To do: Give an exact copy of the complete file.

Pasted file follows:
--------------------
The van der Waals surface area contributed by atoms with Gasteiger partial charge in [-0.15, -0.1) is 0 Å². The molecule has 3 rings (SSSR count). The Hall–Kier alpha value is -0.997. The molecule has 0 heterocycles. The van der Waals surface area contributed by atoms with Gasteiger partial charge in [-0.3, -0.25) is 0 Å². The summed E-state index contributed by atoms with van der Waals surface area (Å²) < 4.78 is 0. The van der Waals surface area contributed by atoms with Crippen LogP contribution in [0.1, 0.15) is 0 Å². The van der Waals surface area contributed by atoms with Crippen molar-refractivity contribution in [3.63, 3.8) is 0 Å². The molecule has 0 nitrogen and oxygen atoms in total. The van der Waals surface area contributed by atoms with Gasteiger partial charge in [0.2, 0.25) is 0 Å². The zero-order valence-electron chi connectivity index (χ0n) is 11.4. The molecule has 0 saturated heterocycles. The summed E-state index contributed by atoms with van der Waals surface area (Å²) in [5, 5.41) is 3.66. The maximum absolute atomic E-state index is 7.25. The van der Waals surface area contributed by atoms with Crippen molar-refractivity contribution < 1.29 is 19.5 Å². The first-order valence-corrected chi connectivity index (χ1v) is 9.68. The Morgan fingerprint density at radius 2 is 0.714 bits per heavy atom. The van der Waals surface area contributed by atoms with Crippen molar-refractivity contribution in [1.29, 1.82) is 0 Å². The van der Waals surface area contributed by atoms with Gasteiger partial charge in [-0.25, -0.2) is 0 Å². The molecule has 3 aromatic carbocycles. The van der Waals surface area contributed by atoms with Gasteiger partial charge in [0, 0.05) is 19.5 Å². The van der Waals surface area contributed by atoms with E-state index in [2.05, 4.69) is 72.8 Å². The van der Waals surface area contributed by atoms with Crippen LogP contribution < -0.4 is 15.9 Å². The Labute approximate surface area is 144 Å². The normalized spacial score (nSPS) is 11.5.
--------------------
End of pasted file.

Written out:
The van der Waals surface area contributed by atoms with Gasteiger partial charge in [-0.15, -0.1) is 0 Å². The molecule has 3 rings (SSSR count). The Hall–Kier alpha value is -0.997. The molecule has 0 heterocycles. The van der Waals surface area contributed by atoms with Gasteiger partial charge in [-0.3, -0.25) is 0 Å². The summed E-state index contributed by atoms with van der Waals surface area (Å²) < 4.78 is 0. The van der Waals surface area contributed by atoms with Crippen LogP contribution in [0.1, 0.15) is 0 Å². The van der Waals surface area contributed by atoms with Crippen molar-refractivity contribution in [3.63, 3.8) is 0 Å². The molecule has 0 nitrogen and oxygen atoms in total. The van der Waals surface area contributed by atoms with Gasteiger partial charge in [0.2, 0.25) is 0 Å². The zero-order valence-electron chi connectivity index (χ0n) is 11.4. The molecule has 0 saturated heterocycles. The summed E-state index contributed by atoms with van der Waals surface area (Å²) in [5, 5.41) is 3.66. The maximum absolute atomic E-state index is 7.25. The van der Waals surface area contributed by atoms with Crippen molar-refractivity contribution < 1.29 is 19.5 Å². The first-order valence-corrected chi connectivity index (χ1v) is 9.68. The Morgan fingerprint density at radius 2 is 0.714 bits per heavy atom. The van der Waals surface area contributed by atoms with Crippen molar-refractivity contribution in [1.29, 1.82) is 0 Å². The van der Waals surface area contributed by atoms with Gasteiger partial charge in [-0.25, -0.2) is 0 Å². The molecule has 3 aromatic carbocycles. The van der Waals surface area contributed by atoms with Gasteiger partial charge in [0, 0.05) is 19.5 Å². The van der Waals surface area contributed by atoms with E-state index in [2.05, 4.69) is 72.8 Å². The van der Waals surface area contributed by atoms with Crippen LogP contribution < -0.4 is 15.9 Å². The Labute approximate surface area is 144 Å². The normalized spacial score (nSPS) is 11.5.